posted on Jun, 21 2018 @ 11:43 AM
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a reply to: seattlerat

yes, its a good thing. my city has banned Styrofoam takeout containers, its a good thing. Hawaii banned plastic bags, i would love to see that be a nationwide thing.

We use WAY too much plastic, anything that reduces that consumption is objectively good. stop with the "but but but what about this one extremely small group of people that MAY be temporarily effecting (but not really at all)".

or the "yeah we can just use wood and sticks like the dark ages"

banning onetime use disposable plastic is not a step backwards



posted on Jun, 21 2018 @ 11:44 AM
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a reply to: seattlerat

They can have my spork when they can pry it from my cold, greasy hands!



posted on Jun, 21 2018 @ 11:44 AM
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a reply to: seattlerat

The Assault Sporks?

UK should actually be getting around to dangerous Sporks shortly.



posted on Jun, 21 2018 @ 11:45 AM
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I still can't believe that a ban on straws was even considered- now it is law?

That place is nuts. I can't believe anyone who works for a living still wants to live there. In fact, I think I read something to that effect as what's left of the working class is abandoning the place...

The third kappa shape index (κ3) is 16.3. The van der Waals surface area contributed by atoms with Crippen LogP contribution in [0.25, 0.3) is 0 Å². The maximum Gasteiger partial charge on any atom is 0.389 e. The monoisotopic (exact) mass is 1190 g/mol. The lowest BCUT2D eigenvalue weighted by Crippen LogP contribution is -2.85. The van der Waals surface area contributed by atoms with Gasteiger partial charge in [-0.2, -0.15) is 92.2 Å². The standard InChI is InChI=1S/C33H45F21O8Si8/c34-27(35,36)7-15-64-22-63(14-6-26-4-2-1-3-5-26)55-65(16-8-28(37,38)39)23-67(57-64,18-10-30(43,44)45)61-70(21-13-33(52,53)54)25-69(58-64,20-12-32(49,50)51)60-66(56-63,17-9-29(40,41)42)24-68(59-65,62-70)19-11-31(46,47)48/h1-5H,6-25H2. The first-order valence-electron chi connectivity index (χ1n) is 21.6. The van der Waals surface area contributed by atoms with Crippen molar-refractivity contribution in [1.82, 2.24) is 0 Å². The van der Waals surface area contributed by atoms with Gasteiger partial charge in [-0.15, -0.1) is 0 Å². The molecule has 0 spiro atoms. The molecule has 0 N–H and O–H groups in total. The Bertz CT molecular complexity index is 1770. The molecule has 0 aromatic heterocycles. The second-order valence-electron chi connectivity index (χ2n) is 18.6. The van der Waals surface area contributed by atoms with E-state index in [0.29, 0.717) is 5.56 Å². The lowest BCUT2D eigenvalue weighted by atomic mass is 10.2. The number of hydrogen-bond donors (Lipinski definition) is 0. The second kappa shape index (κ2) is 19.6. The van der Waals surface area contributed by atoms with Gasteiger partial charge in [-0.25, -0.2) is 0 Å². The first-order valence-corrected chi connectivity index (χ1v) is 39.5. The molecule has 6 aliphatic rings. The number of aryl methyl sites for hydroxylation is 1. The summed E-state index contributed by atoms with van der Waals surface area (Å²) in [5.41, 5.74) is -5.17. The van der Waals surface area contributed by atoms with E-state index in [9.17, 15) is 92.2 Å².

posted on Jun, 21 2018 @ 11:53 AM
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I wouldn’t want to live in that Authoritarian cesspool or anyplace else that starts banning stuff that makes life more convenient. I don’t want to live in a nanny state that tells us what is best for us.



posted on Jun, 21 2018 @ 11:58 AM
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a reply to: seattlerat

Damn hippies always trying to stay healthy and what not. I say give the straws a chance. I’m sure they can fix the world on their own.



posted on Jun, 21 2018 @ 12:03 PM
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a reply to: Metallicus

But plastic utensils don't make life more convenient at all. They cost money to dispose of in landfills and pollute oceans. Buying one metal straw costs a few dollars, if that, and it's portable. If you don't have one, paper or disposable straws will be available.
The same with cutlery. Extremely portable.



posted on Jun, 21 2018 @ 12:08 PM
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I live in Seattle and the places near me already have biodegradable straws. If this means everyone switches to those, I don’t see how this could be a bad thing. Plastic straws are up there with uncut 6 pack rings in the damage they do to wildlife.

What’s wrong with using a biodegradable straw that’s safe for wildlife? It’s not like this means there won’t be straws anymore.



posted on Jun, 21 2018 @ 12:20 PM
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Everything is a chain.

When will people give something up to stop the downhill slide? NEVER, we need God or we will all be doomed because we stink!



Plastics in the Ocean Affecting Human Health